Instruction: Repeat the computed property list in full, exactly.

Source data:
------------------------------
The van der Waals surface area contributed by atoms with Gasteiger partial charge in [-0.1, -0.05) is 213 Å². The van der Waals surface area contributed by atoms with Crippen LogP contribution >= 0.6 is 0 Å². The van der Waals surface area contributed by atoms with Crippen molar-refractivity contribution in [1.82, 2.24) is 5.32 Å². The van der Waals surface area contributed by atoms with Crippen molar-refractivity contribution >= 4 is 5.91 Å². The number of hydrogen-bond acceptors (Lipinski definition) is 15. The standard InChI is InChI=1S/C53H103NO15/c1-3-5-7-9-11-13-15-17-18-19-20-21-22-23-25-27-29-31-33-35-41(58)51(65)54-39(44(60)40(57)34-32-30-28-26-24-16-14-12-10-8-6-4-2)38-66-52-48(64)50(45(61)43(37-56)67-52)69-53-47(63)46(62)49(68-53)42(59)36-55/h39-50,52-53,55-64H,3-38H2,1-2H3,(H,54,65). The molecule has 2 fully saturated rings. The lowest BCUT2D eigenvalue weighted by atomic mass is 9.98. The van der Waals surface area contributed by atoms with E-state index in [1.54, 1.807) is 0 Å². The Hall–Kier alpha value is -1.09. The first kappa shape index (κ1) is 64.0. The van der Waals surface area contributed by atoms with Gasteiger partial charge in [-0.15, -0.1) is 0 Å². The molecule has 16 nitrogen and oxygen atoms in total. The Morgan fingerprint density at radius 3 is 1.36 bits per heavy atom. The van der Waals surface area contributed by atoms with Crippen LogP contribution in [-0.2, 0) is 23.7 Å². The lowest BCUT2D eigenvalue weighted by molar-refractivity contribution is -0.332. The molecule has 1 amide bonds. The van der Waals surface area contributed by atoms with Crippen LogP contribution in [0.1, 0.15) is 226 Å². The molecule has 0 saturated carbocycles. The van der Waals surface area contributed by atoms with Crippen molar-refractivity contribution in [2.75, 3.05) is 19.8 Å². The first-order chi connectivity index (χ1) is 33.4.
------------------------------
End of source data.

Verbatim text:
The van der Waals surface area contributed by atoms with Gasteiger partial charge in [-0.1, -0.05) is 213 Å². The van der Waals surface area contributed by atoms with Crippen LogP contribution >= 0.6 is 0 Å². The van der Waals surface area contributed by atoms with Crippen molar-refractivity contribution in [1.82, 2.24) is 5.32 Å². The van der Waals surface area contributed by atoms with Crippen molar-refractivity contribution >= 4 is 5.91 Å². The number of hydrogen-bond acceptors (Lipinski definition) is 15. The standard InChI is InChI=1S/C53H103NO15/c1-3-5-7-9-11-13-15-17-18-19-20-21-22-23-25-27-29-31-33-35-41(58)51(65)54-39(44(60)40(57)34-32-30-28-26-24-16-14-12-10-8-6-4-2)38-66-52-48(64)50(45(61)43(37-56)67-52)69-53-47(63)46(62)49(68-53)42(59)36-55/h39-50,52-53,55-64H,3-38H2,1-2H3,(H,54,65). The molecule has 2 fully saturated rings. The lowest BCUT2D eigenvalue weighted by atomic mass is 9.98. The van der Waals surface area contributed by atoms with E-state index in [1.54, 1.807) is 0 Å². The Hall–Kier alpha value is -1.09. The first kappa shape index (κ1) is 64.0. The van der Waals surface area contributed by atoms with Gasteiger partial charge in [-0.15, -0.1) is 0 Å². The molecule has 16 nitrogen and oxygen atoms in total. The Morgan fingerprint density at radius 3 is 1.36 bits per heavy atom. The van der Waals surface area contributed by atoms with Crippen LogP contribution in [-0.2, 0) is 23.7 Å². The lowest BCUT2D eigenvalue weighted by molar-refractivity contribution is -0.332. The molecule has 1 amide bonds. The van der Waals surface area contributed by atoms with Crippen LogP contribution in [0.1, 0.15) is 226 Å². The molecule has 0 saturated carbocycles. The van der Waals surface area contributed by atoms with Crippen molar-refractivity contribution in [2.75, 3.05) is 19.8 Å². The first-order chi connectivity index (χ1) is 33.4.